Muray Eels – 4 species
Moray eels are characterized by their long bodies and continuous dorsal and pectoral fins. They do not have scales, but rather a thick skin. Their jaws are wide and their snouts prominent.They secrete a mucus layer that facilitates their movement through sharp-edged corals and rocks. They also possess a second set of jaws in their throat called pharyngeal jaws, which also has teeth. When hunting, morays launch these jaws into the mouth to grasp their prey and carry it into the throat and digestive system. They are the only animal on earth that use pharyngeal jaws to actively capture and restrain prey.
They hunt at night and spend day time in crevices and caves. Morays are highly territorial and defend fiercely their habitats against invaders. They have poor vision; they mostly rely on their highly developed sense of smell, lying in waiting to ambush prey.
As the name suggests, this is the largest moray species in the world. It can reach up to 3 m (9.8 ft) in length and 30 kg (66 lb) in weight. Its body has a brownish background color. Juveniles have a dark skin dotted with large black spots. Adults have clearer skin with leopard-like spots behind the head. This moray has also an impressive fang-like dentition.
Giant morays are often seen around Similan islands from 1 m to 50 m (165 ft) deep. They are carnivorous and eat fish, crabs, shrimps, octopuses and even other species of eel. Adults have no predators and are at the top of the food chain.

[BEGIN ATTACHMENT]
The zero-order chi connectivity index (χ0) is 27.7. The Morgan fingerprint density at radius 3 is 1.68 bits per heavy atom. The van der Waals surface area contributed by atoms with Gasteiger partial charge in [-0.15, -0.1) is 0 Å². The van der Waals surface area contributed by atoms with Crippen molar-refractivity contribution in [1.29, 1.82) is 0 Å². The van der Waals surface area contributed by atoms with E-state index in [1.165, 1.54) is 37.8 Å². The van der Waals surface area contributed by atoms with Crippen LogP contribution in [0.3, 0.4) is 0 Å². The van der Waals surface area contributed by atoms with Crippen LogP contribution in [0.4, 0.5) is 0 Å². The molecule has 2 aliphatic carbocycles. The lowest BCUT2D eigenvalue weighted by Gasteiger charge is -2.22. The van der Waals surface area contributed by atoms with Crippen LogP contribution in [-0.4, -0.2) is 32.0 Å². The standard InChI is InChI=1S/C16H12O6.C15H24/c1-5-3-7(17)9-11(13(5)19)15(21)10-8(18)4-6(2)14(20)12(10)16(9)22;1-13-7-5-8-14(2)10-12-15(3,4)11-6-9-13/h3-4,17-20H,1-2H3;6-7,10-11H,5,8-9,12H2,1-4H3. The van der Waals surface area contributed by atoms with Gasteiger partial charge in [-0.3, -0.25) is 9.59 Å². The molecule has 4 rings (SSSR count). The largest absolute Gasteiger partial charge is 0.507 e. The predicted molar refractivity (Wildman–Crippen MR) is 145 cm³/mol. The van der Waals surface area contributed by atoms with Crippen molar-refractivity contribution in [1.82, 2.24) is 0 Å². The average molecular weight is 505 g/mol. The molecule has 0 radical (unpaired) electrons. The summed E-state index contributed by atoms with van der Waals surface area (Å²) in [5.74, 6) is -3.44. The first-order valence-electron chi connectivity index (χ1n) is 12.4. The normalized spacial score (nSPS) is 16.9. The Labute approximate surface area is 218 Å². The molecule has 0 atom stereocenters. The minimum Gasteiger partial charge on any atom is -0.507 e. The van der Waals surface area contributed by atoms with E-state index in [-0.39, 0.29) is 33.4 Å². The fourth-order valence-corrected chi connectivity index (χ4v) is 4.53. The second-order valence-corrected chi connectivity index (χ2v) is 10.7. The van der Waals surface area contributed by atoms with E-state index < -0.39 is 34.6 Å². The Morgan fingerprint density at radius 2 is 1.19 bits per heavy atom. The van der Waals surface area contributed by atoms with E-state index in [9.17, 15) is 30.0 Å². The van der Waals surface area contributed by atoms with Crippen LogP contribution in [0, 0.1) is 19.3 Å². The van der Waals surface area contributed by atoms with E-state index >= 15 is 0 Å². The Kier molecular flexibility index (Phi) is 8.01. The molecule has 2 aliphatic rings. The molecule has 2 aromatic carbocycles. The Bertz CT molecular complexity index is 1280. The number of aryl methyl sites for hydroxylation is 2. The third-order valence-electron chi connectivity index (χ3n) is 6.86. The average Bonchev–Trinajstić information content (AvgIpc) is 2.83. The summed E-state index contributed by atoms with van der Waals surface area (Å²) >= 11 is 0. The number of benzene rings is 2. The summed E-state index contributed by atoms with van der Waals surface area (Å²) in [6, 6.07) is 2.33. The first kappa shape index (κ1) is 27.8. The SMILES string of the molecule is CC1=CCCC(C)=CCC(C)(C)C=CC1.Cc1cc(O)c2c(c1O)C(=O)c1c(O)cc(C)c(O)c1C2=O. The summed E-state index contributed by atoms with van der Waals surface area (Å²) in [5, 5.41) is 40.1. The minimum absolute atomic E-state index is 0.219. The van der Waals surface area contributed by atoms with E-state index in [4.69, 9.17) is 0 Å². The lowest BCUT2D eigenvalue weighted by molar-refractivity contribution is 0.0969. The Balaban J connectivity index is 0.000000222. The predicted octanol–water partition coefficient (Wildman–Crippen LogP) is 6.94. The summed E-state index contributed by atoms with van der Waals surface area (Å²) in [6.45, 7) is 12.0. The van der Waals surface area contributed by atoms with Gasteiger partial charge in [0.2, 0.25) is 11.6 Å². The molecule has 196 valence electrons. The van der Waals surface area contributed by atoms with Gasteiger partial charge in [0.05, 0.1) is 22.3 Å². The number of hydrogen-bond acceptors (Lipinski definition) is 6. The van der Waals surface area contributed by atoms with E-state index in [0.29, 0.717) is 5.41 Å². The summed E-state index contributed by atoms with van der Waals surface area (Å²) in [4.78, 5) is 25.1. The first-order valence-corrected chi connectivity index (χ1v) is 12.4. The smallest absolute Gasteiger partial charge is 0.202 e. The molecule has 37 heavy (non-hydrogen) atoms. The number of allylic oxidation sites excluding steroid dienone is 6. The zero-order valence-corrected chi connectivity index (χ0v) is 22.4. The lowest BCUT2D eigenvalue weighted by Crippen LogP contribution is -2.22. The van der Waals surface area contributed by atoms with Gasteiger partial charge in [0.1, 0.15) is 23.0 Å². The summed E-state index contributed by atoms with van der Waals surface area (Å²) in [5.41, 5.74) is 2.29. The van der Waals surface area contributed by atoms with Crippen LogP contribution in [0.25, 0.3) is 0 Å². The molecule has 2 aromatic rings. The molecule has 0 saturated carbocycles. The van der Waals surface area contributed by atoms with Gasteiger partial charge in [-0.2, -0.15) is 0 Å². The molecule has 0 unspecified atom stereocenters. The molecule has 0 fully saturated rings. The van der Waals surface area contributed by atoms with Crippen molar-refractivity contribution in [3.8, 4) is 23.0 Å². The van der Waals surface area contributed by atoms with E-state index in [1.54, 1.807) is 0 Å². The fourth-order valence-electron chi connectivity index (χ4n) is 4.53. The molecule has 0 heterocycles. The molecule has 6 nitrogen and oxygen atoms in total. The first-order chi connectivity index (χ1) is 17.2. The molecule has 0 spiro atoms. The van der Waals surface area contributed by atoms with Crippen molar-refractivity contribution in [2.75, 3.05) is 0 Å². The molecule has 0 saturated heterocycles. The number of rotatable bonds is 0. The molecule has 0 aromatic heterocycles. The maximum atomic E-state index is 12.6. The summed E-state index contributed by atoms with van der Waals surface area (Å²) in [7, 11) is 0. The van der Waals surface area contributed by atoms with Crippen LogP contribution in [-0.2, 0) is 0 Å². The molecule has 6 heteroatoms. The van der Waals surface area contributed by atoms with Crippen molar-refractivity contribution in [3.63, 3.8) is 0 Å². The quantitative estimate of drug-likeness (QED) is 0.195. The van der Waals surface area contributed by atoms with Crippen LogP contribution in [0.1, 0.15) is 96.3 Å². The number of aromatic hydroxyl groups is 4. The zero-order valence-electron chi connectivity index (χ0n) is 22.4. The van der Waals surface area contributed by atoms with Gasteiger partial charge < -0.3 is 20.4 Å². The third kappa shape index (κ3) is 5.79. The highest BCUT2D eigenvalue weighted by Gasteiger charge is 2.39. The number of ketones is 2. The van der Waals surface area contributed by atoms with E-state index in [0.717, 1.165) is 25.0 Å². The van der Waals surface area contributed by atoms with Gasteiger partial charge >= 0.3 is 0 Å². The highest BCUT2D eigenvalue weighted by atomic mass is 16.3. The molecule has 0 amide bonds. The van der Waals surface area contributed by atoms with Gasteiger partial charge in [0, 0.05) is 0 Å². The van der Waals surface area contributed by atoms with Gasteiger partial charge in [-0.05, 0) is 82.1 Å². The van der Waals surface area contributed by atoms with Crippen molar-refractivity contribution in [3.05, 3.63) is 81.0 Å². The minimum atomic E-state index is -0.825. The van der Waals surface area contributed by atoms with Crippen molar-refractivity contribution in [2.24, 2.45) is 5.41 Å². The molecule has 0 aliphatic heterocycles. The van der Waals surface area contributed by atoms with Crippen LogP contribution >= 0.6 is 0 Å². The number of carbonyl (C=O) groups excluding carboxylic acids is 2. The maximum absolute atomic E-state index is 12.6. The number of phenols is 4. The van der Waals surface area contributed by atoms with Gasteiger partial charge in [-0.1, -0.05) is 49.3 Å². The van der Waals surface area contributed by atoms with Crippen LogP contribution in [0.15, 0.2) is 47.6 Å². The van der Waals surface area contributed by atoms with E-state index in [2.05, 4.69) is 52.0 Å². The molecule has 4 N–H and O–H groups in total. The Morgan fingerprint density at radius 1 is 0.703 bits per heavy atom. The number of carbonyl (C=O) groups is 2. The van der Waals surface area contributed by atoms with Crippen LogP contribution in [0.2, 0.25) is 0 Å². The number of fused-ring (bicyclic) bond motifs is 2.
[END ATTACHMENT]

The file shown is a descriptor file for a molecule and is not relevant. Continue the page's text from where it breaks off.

They can travel up to 6500 km (4000 miles) in seven months to breed. During this migration, eels apparently do not eat and rely on their body fat and muscle tissue to consume nutrients. Morays are hermaphrodite; they are born males and change to become females later. Adults die after breeding.
On hatching, eggs take the form of larvaes that float in the open ocean for around 8 month. Then they swim down on the reef and become a moray eel after three years. Adults can live between 6 and 36 years in the wild.
Surprising fact : the Giant moray is involved in cooperative hunting with another reef-associated fish: the Roving Coralgrouper. The invitation to hunt is initiated by head-shaking. Moray eels are able to access narrow crevices and flush prey from niches, making it a valuable hunting companion for the groupers. This is the only known case of interspecies cooperative hunting among fish.
The snowflake moray, also called clouded moray can reach 100 cm (39 in) in length, but its common size is between 50 and 70 cm (19 to 27 in). Its body has a white color background with rows of black and yellow spots. Nostrils are tube shaped and yellow.
They occur in outer slopes of coral reefs, in lagoons or small caves hiding behind dead corals. They are carnivorous and feed on small fish and crustaceans.
The laced moray also known as leopard moray or honeycomb moray is large and may reach a maximum length of 300 cm (9.8 in) even though most specimens are much smaller.
Its body is white color spotted with numerous black spots. These spots vary in size depending on the environment in which the animal actually live. Specimens living in clear waters have fewer black spots than those living in turbid environments.
If you want to see these strange and fascinating sea creatures in their natural habitat by your own eyes, you can book your diving trip with SSS Phuket. Our team will make sure you come back home with unforgettable memories.